Magnetron Sputtering Technology
Release Date[2013-9-25 15:46:02]    Total access[353]Times

Basic Sputtering Process

                There are many different ways to deposit materials such as metals, ceramics, and plastics onto a surface (substrate) and to form a thin film.  Among these is a process called SPUTTERING that has become one of the most common ways to fabricate thin films.  Sputtering is a physical vapor deposition (PVD) process used for depositing materials onto a substrate, by ejecting atoms from such materials and condensing the ejected atoms onto a substrate in a high vacuum environment.

                The basic process is as follows.  A target, or source of the material desired to be deposited, is bombarded with energetic ions, typically inert gas ions such as Argon (Ar+).  The forceful collision of these ions onto the target ejects target atoms into the space.  These ejected atoms then travel some distance until they reach the substrate and start to condense into a film.  As more and more atoms coalesce on the substrate, they begin to bind to each other at the molecular level, forming a tightly bound atomic layer.  One or more layers of such atoms can be created at will depending on the sputtering time, allowing for production of precise layered thin-film structures.

                Though the basic idea of operation is seemingly simple, the actual mechanisms at play are intricately complex.  Electrically neutral Argon atoms are introduced into a vacuum chamber at a pressure of 1 to 10 mTorr.  A DC voltage is placed between the target and substrate which ionizes Argon atoms and creates a plasma, hot gas-like phase consisting of ions and electrons, in the chamber.  This plasma is also known as a glow discharge due to the light emitted.  These Argon ions are now charged and are accelerated to the anode target.  Their collision with the target ejects target atoms, which travel to the substrate and eventually settle. Electrons released during Argon ionization are accelerated to the anode substrate, subsequently colliding with additional Argon atoms, creating more ions and free electrons in the process, continuing the cycle.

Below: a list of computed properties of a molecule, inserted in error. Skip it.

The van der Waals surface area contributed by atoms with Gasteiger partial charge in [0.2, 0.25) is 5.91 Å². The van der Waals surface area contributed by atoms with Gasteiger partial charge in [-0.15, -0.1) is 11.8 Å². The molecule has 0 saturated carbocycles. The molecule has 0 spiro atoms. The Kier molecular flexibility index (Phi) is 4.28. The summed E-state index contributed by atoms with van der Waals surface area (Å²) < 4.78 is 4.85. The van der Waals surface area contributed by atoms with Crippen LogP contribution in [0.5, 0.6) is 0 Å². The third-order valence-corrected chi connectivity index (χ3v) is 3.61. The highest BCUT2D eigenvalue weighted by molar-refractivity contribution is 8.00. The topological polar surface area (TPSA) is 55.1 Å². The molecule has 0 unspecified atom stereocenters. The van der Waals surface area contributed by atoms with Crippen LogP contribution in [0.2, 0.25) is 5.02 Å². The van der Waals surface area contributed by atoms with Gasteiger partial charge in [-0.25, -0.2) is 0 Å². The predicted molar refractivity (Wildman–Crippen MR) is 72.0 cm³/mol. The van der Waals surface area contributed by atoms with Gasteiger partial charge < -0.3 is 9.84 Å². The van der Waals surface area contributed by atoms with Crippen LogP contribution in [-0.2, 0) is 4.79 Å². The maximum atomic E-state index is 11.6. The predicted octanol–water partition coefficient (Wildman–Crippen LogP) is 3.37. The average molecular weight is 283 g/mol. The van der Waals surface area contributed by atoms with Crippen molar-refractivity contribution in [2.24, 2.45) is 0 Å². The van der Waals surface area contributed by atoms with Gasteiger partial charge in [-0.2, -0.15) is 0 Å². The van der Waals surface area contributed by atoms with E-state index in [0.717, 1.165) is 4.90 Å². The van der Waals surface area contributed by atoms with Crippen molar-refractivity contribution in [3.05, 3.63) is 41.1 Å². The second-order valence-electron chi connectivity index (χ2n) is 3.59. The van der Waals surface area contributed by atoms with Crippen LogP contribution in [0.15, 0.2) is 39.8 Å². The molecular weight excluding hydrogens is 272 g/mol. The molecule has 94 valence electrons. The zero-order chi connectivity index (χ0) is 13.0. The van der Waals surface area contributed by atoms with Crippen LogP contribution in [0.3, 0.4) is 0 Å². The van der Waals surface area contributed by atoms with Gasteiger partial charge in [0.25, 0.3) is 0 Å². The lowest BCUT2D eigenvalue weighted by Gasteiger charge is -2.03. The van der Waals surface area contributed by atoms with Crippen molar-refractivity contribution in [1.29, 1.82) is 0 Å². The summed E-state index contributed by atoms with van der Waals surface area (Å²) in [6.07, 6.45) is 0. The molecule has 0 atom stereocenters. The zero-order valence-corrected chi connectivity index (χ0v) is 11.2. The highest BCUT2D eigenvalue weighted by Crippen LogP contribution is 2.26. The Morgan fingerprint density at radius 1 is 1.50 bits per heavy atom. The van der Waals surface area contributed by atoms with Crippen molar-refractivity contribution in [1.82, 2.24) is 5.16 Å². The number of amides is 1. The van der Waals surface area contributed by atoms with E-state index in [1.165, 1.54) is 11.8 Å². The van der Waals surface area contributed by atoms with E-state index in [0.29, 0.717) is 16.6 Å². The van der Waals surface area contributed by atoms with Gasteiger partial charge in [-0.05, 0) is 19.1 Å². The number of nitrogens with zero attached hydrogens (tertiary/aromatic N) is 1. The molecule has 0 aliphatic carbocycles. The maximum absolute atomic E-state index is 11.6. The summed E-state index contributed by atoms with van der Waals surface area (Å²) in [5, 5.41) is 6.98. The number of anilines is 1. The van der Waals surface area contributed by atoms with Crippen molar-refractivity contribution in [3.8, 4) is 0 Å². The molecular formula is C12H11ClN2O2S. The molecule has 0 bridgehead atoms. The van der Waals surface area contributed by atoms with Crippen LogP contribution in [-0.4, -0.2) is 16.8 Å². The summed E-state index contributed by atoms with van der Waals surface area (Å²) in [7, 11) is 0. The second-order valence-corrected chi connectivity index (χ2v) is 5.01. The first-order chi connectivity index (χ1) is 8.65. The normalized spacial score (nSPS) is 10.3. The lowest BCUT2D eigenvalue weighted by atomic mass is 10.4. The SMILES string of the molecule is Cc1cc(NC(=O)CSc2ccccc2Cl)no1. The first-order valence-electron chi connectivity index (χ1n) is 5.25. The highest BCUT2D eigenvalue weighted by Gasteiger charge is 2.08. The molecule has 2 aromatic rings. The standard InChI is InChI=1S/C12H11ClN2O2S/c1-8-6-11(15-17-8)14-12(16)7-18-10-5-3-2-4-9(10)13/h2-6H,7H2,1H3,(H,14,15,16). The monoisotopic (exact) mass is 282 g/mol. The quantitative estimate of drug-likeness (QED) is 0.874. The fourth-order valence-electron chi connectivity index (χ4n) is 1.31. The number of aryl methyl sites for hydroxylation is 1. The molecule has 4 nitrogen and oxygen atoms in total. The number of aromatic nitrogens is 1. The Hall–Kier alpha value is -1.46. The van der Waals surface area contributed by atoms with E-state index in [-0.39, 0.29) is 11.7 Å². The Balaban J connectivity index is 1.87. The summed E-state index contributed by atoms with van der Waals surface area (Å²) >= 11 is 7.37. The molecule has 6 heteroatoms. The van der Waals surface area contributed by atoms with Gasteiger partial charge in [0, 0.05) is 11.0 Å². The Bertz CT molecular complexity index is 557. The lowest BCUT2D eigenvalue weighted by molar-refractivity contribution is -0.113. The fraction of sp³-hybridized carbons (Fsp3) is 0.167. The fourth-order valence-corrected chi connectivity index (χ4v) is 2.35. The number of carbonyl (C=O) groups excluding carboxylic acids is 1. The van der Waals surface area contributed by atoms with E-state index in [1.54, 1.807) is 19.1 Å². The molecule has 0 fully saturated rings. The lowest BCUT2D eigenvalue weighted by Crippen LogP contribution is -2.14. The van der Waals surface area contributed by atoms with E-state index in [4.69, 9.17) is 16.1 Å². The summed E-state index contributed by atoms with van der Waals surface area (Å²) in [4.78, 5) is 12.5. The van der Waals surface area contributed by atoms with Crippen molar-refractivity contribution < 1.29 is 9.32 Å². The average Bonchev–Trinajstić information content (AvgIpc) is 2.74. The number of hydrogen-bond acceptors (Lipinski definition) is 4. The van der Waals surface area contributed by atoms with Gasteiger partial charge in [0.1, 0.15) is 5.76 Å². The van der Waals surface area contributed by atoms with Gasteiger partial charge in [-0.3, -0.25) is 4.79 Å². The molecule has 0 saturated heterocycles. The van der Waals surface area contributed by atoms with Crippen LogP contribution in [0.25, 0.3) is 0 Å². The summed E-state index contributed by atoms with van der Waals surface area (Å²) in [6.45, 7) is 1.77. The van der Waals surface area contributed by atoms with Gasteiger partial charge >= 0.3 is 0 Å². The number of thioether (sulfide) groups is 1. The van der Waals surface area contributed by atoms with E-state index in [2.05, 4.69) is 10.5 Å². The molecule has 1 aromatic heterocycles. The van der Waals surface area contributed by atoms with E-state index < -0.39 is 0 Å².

Magnetron Sputtering Process

                There are a number of ways to enhance this process.  One common way to do this is to use what is known as a magnetron sputtering system.  The main difference between this and a basic DC sputtering system described above is the addition of a strong magnetic field near the target area.  This field causes traveling electrons to spiral along magnetic flux lines near the target instead of being attracted toward the substrate.  The advantage of this is that the plasma is confined to an area near the target, without causing damages to the thin film being formed. Also, electrons travel for a longer distance, increasing the probability of further ionizing Argon atoms. This tends to generate a stable plasma with high density of ions. More ions mean more ejected atoms from the target, therefore, increasing the efficiency of the sputtering process. The faster ejection rate, and hence deposition rate, minimizes impurities to form in the thin-film, and the increased distance between the plasma and substrate minimizes damage caused by stray electrons and Argon ions.

                A way to measure target deposition rate is something called the SPUTTERING YIELD.  The sputtering yield is defined as the number of target atoms released per incident Argon ion with certain kinetic energy.  For example, if two target atoms are released per collision with an Argon ion, the sputtering yield is two.  For a comprehensive list of different sputtering yields for different targets, click here.

                To sputter conducting targets, a DC power supply is generally used.  For insulating or semiconducting targets, an RF power supply is required with an automatic or manual impedance matching network between the power supply and the sputtering gun.  Micro Magnetics recommends an automatic network for an RF power supply. Micro Magnetics magnetron sputtering guns are designed to work with any DC and RF power supplies for sputtering applications. We do recommend customers use the DC and RF power supplies marketed on our online store.They offer excellent functionality, ease of use, stability, and compatibility.



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